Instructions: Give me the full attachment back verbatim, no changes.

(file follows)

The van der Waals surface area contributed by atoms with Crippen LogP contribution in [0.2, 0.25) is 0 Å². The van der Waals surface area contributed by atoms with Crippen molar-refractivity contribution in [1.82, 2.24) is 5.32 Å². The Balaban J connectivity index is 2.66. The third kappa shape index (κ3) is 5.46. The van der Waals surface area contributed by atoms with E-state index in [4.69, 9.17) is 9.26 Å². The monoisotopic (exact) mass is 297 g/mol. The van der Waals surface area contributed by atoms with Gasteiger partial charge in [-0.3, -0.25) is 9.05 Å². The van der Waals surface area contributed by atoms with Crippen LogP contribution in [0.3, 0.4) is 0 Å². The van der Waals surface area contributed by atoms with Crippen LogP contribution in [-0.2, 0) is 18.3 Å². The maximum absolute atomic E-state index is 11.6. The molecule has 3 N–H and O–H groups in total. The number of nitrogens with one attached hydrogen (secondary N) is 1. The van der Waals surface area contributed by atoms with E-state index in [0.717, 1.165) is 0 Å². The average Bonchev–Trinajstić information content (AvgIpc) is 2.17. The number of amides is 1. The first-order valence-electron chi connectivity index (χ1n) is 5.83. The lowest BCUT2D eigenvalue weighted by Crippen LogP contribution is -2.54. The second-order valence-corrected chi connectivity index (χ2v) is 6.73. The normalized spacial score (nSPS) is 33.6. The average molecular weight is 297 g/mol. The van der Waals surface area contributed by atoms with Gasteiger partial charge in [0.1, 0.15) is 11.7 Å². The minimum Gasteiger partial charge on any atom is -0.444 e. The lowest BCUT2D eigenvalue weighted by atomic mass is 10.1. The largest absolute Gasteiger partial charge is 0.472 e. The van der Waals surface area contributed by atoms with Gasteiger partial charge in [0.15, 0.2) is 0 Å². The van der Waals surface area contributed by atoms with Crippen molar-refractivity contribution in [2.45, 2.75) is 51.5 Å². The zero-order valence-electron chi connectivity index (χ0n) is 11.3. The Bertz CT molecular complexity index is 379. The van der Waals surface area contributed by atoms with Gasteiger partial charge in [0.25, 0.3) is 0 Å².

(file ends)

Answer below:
The van der Waals surface area contributed by atoms with Crippen LogP contribution in [0.2, 0.25) is 0 Å². The van der Waals surface area contributed by atoms with Crippen molar-refractivity contribution in [1.82, 2.24) is 5.32 Å². The Balaban J connectivity index is 2.66. The third kappa shape index (κ3) is 5.46. The van der Waals surface area contributed by atoms with E-state index in [4.69, 9.17) is 9.26 Å². The monoisotopic (exact) mass is 297 g/mol. The van der Waals surface area contributed by atoms with Gasteiger partial charge in [-0.3, -0.25) is 9.05 Å². The van der Waals surface area contributed by atoms with Crippen LogP contribution in [0.3, 0.4) is 0 Å². The van der Waals surface area contributed by atoms with Crippen LogP contribution in [-0.2, 0) is 18.3 Å². The maximum absolute atomic E-state index is 11.6. The molecule has 3 N–H and O–H groups in total. The number of nitrogens with one attached hydrogen (secondary N) is 1. The van der Waals surface area contributed by atoms with E-state index in [0.717, 1.165) is 0 Å². The average Bonchev–Trinajstić information content (AvgIpc) is 2.17. The number of amides is 1. The first-order valence-electron chi connectivity index (χ1n) is 5.83. The lowest BCUT2D eigenvalue weighted by Crippen LogP contribution is -2.54. The second-order valence-corrected chi connectivity index (χ2v) is 6.73. The normalized spacial score (nSPS) is 33.6. The average molecular weight is 297 g/mol. The van der Waals surface area contributed by atoms with Gasteiger partial charge in [0.1, 0.15) is 11.7 Å². The minimum Gasteiger partial charge on any atom is -0.444 e. The lowest BCUT2D eigenvalue weighted by atomic mass is 10.1. The largest absolute Gasteiger partial charge is 0.472 e. The van der Waals surface area contributed by atoms with Gasteiger partial charge in [0.15, 0.2) is 0 Å². The van der Waals surface area contributed by atoms with Crippen molar-refractivity contribution in [2.45, 2.75) is 51.5 Å². The zero-order valence-electron chi connectivity index (χ0n) is 11.3. The Bertz CT molecular complexity index is 379. The van der Waals surface area contributed by atoms with Gasteiger partial charge in [0.25, 0.3) is 0 Å².